“Nothing in the UK planning system will change overnight. The main aspect affected by EU legislation will be the Environmental Impact Assessments, but the Government has been looking at reducing the pressure caused by this for some time. No big change is expected; we will have to create our own environmental regulations covering all the same legislation anyway.

“In terms of market confidence, and implications on the government’s growth agenda, it’s still too early to say. Clients may stall, but we haven’t seen that yet. And while housebuilders’ shares dipped, that’s a long-term game. The need for housing is strong, we need houses with or without Europe.

“The bigger question is with the EU spend on transport and infrastructure, will schemes stall across the region in the short term?”

Andrew Pexton, senior director of logistics at Bilfinger GVA: “There will be short term volatility, especially on yields which may move out. Short term pricing will be the issue but property is a long term commitment for the investor, owner occupier or tenant.

“The distribution sector is probably more resilient, however pricing for any new leasehold design-and-builds could be sensitive due to yields at practical completion unless forward funded. We have ongoing requirements from distribution clients who have confirmed that their requirements are still active.

“Manufacturing is more sensitive dependent on sector and exposure to Europe; one company is meeting to decide whether or not to purchase a property on a deal close to exchange. Another is still proceeding with a new lease and exports mainly to Europe.

“Manufacturing-led distribution may be affected gradually as service contracts for logistics operators may be reviewed or renewed for shorter periods, and this will have a knock-on effect on the length of lease term and the properties that will consider short leases.

“There is still a shortage of built stock, current demand will help the market remain at current or higher rental levels. Due to potential reticence to undertake speculative development (as no one knows where yields will be in 12 months) this is likely to stall further speculative build in the short term. This will be positive for units that are currently in build.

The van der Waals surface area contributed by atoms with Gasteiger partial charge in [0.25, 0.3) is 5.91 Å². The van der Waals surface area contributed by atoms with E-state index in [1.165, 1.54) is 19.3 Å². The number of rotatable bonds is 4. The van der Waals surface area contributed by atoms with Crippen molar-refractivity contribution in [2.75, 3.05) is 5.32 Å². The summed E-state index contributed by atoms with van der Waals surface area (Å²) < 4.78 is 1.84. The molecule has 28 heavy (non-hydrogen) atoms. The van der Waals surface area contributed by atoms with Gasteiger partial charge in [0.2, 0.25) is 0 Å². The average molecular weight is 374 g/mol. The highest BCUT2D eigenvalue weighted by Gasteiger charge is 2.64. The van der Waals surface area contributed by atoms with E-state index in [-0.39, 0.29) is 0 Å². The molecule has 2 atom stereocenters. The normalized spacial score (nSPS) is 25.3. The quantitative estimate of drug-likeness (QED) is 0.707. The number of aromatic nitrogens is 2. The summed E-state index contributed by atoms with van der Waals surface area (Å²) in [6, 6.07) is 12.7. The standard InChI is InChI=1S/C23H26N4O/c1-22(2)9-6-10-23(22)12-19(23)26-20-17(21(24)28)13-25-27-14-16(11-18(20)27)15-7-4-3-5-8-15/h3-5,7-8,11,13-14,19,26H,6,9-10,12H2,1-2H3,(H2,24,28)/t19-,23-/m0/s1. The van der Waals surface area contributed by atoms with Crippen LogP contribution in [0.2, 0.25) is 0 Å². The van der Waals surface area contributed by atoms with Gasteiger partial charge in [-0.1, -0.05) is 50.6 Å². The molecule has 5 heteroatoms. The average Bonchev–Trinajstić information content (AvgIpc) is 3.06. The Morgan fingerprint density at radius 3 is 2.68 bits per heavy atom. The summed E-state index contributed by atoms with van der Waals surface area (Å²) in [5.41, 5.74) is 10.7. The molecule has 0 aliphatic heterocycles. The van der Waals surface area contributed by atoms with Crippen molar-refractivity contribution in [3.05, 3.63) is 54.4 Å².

“Business can’t stop because of what has happened, companies will take a measured approach to investment/relocation.”

Your Comments

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Very interesting article. Can’t help thinking the UK is taking a nostalgic peek into the past and realising it doesn’t care much for what it is seeing. This could be a paradigm shift which will affect society and politics. If it is then all businesses have a duty to work on and maintain stability until the shift concludes. That’s what were doing. I would urge everyone else to do the same if you are not already.

By Mark Bennett MBED Architects

Yeah this is the sort of stuff I was hoping for. Ultimately, we’ll either not end up leaving, or negotiate something near enough to being full EU members. Depends how big the interim shock caused by the uncertainty will be

By Percy

I agree with Percy.I think we will remain in without being in,if that makes sense.Merkel is not going to let a 3 trillion dollar economy sit on the sidelines,despite all the sabre rattling.She won’t be selling many BMWS to Albania let’s face it.She will have to make up the income they will lose from our contributions too , which will not please the German electorate.Corporation tax must be lowered now to counterbalance the possibility of tariffs.This will give us an advantage and stop a mass exodus of businesses. The French,as ever,have reacted predictably,in their usual hysterical way, but I think we will get support from Scandinavia and the Netherlands,with Ireland also out of necessity,giving us their vote.This could have all been avoided,if the reforms we requested had been fully implemented. Nobody with half an O-level can honestly believe that the EU is working in it’s current form.

By Elephant

Who needs experts anyway?

By Barbara, 67 from Colchester